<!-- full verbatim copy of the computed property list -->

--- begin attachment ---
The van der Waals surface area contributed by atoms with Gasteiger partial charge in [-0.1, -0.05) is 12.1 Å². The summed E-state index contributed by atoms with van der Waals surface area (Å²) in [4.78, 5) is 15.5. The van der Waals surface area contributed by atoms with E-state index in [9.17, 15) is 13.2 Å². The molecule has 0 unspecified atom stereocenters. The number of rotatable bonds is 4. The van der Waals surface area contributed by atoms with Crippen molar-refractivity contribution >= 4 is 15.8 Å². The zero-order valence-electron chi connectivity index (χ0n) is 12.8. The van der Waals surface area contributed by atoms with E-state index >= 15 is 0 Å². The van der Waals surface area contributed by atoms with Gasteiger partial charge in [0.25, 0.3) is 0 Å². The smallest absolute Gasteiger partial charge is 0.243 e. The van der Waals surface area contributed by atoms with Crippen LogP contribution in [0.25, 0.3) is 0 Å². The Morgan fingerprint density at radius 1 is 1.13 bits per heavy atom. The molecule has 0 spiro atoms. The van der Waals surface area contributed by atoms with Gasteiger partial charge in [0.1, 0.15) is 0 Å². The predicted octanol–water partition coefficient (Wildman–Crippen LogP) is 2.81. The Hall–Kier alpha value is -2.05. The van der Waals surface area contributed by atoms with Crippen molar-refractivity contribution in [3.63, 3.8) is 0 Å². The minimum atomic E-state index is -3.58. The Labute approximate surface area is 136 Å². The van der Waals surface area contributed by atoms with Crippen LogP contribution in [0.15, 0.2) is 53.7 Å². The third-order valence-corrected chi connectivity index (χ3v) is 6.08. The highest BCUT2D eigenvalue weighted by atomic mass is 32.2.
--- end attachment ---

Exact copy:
The van der Waals surface area contributed by atoms with Gasteiger partial charge in [-0.1, -0.05) is 12.1 Å². The summed E-state index contributed by atoms with van der Waals surface area (Å²) in [4.78, 5) is 15.5. The van der Waals surface area contributed by atoms with E-state index in [9.17, 15) is 13.2 Å². The molecule has 0 unspecified atom stereocenters. The number of rotatable bonds is 4. The van der Waals surface area contributed by atoms with Crippen molar-refractivity contribution >= 4 is 15.8 Å². The zero-order valence-electron chi connectivity index (χ0n) is 12.8. The van der Waals surface area contributed by atoms with E-state index >= 15 is 0 Å². The van der Waals surface area contributed by atoms with Gasteiger partial charge in [0.25, 0.3) is 0 Å². The smallest absolute Gasteiger partial charge is 0.243 e. The van der Waals surface area contributed by atoms with Crippen LogP contribution in [0.25, 0.3) is 0 Å². The Morgan fingerprint density at radius 1 is 1.13 bits per heavy atom. The molecule has 0 spiro atoms. The van der Waals surface area contributed by atoms with Gasteiger partial charge in [0.1, 0.15) is 0 Å². The predicted octanol–water partition coefficient (Wildman–Crippen LogP) is 2.81. The Hall–Kier alpha value is -2.05. The van der Waals surface area contributed by atoms with Crippen molar-refractivity contribution in [3.63, 3.8) is 0 Å². The minimum atomic E-state index is -3.58. The Labute approximate surface area is 136 Å². The van der Waals surface area contributed by atoms with Crippen LogP contribution in [0.15, 0.2) is 53.7 Å². The third-order valence-corrected chi connectivity index (χ3v) is 6.08. The highest BCUT2D eigenvalue weighted by atomic mass is 32.2.